Gateway Gazette

March Equinox: All You Need to Know

By Deborah Byrd

The 2020 equinox comes March 20 at 03:50 UTC. It’s an event that happens on our sky’s dome and a seasonal marker in Earth’s orbit around the sun!Sharing is caring!

The path of the sun across our sky – from about noon to sunset – during the days of the equinoxes and the summer and winter solstices. Photographer Marcella Giulia Pace said: “I made these observations from Gatto Corvino village, Sicily, Italy. To show as much of the path as possible, I chose a field where the western horizon was clearly visible and always shot from the same spot, every 10 minutes, beginning at true local noon.” This photo was the the EarthSky Picture of the Day for March 18, 2020. It’s via the Universities Space Research Association.

Although there’s nothing official about it, many like to say the March or vernal equinox signals the start of spring in the Northern Hemisphere and autumn in the Southern Hemisphere. The equinox is a hallmark of the seasons and of the sun’s motion in our sky. On the day of the equinox, the sun crosses the celestial equator, moving from south to north. The March 2020 equinox will fall on March 20 at 03:50 UTC. That’s March 19 at 10:50 p.m. Central Daylight Time for us in the central U.S.; translate to your time zone.

In the Northern Hemisphere now, the March equinox will bring earlier sunrises, later sunsets, softer winds, sprouting plants. Meanwhile, you’ll find the opposite season – later sunrises, earlier sunset, chillier winds, dry and falling leaves – south of the equator.

The equinoxes and solstices are caused by Earth’s tilt on its axis and ceaseless motion in orbit. You can think of an equinox as happening on the imaginary dome of our sky.

The Earth-centered view is that the celestial equator is a great circle dividing Earth’s sky into northern and southern hemispheres. The celestial equator wraps the sky directly above Earth’s equator. At the equinox, the sun crosses the celestial equator, to enter the sky’s Northern Hemisphere.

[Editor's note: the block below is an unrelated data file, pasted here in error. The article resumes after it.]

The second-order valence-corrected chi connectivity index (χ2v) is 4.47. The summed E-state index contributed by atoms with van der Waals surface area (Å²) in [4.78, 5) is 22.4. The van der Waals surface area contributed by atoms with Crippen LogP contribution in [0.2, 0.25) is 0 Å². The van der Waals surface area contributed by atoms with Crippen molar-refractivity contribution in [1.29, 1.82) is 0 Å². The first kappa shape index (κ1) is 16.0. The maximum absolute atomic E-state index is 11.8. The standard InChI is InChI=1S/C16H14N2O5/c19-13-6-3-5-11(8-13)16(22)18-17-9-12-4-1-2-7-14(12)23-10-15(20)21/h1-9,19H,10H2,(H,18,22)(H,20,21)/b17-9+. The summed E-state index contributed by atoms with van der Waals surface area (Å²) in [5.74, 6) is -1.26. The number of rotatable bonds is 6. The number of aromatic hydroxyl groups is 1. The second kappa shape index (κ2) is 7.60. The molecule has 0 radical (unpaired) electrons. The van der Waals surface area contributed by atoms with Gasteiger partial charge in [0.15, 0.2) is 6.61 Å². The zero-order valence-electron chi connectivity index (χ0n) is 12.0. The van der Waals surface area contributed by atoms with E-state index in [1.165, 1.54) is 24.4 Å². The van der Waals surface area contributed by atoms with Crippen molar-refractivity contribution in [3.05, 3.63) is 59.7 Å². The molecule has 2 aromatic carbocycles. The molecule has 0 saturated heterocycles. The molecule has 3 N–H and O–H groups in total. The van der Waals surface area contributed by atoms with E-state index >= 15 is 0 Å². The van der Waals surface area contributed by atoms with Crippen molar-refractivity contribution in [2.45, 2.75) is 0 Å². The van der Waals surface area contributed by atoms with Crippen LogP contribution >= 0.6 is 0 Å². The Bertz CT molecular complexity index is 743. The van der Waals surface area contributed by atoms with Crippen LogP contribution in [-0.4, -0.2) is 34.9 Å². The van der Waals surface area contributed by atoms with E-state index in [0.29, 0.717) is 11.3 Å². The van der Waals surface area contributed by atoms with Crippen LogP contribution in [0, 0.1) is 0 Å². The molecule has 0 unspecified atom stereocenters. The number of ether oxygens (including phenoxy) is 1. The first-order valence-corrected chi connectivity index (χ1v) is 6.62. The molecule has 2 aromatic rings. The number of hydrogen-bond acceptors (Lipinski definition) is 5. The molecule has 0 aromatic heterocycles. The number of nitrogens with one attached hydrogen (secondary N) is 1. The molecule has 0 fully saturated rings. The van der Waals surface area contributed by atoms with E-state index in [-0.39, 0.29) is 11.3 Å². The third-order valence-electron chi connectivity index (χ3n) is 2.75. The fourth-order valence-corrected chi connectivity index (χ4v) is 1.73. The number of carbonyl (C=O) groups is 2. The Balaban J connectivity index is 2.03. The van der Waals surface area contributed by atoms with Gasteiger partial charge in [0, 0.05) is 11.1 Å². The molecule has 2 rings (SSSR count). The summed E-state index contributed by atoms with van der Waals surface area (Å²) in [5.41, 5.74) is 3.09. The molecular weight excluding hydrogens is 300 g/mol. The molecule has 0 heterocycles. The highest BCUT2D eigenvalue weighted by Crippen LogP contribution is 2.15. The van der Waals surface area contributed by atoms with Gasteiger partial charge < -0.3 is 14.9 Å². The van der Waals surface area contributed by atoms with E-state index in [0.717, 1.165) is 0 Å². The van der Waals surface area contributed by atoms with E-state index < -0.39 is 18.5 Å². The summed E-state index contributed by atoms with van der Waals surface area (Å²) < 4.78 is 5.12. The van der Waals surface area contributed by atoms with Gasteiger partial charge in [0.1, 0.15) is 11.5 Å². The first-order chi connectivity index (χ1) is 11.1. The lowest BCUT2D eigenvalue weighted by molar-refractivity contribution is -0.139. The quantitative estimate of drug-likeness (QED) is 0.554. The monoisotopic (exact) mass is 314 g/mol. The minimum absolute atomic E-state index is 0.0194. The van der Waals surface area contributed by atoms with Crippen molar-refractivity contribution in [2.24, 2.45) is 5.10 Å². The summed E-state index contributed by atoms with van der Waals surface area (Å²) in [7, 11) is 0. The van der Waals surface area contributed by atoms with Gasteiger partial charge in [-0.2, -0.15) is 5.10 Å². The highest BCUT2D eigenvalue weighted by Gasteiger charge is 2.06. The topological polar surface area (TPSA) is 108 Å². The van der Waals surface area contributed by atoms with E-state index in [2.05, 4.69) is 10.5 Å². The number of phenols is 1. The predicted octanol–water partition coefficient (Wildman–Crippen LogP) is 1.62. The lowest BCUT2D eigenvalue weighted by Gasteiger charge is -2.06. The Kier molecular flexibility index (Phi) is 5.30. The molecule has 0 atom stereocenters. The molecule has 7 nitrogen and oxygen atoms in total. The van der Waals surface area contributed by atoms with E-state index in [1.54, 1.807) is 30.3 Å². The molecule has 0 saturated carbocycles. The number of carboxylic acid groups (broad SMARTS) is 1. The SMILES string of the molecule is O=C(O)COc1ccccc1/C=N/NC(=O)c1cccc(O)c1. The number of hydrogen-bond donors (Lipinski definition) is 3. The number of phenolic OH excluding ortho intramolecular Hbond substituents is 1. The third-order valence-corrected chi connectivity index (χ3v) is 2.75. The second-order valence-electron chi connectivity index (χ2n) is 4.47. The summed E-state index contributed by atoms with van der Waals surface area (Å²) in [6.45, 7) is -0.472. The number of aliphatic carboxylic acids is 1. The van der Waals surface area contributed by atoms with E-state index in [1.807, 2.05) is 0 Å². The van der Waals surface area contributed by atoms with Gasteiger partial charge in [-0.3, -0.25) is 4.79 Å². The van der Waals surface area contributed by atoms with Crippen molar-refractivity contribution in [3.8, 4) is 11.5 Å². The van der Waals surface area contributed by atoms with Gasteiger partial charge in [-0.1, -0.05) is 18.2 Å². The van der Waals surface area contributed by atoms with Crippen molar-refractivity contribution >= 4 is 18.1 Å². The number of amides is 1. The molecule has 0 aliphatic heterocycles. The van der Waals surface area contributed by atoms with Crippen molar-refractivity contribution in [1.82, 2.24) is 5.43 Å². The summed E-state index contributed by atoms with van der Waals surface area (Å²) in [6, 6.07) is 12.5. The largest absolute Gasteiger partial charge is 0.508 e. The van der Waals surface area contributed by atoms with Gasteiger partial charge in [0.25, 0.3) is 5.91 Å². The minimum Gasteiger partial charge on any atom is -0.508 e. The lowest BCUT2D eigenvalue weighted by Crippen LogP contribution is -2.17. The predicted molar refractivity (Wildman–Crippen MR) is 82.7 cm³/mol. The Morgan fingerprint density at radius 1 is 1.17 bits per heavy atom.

The Earth-in-space view is that, because Earth doesn’t orbit upright, but is instead tilted on its axis by 23 1/2 degrees, Earth’s northern and southern hemispheres trade places in receiving the sun’s light and warmth most directly as Earth orbits the sun. We have an equinox twice a year – spring and fall – when the tilt of the Earth’s axis and Earth’s orbit around the sun combine in such a way that the axis is inclined neither away from nor toward the sun.

Cherry blossoms opening in Japan, via EarthSky community member Beverly Fish.

At the equinox, Earth’s two hemispheres are receiving the sun’s rays equally. Night and day are often said to be equal in length. In fact, the word equinox comes from the Latin aequus (equal) and nox (night). For our ancestors, whose timekeeping was less precise than ours, they likely did seem equal. But we today know it’s not exactly so.

Read more: Are day and night equal at the equinox?

Here are 4 photos of quarter-Earth seen from space, showing equinoxes and solstices. Image via Geosync.

Here’s another equinox phenomenon. You might hear that the sun rises due east and sets due west at the equinox. True? Yes, virtually so. And that’s the case no matter where you live on Earth. At the equinoxes, the sun appears overhead at noon as seen from Earth’s equator, as the illustration above shows. This illustration shows the sun’s location on the celestial equator, every hour, on the day of the equinox.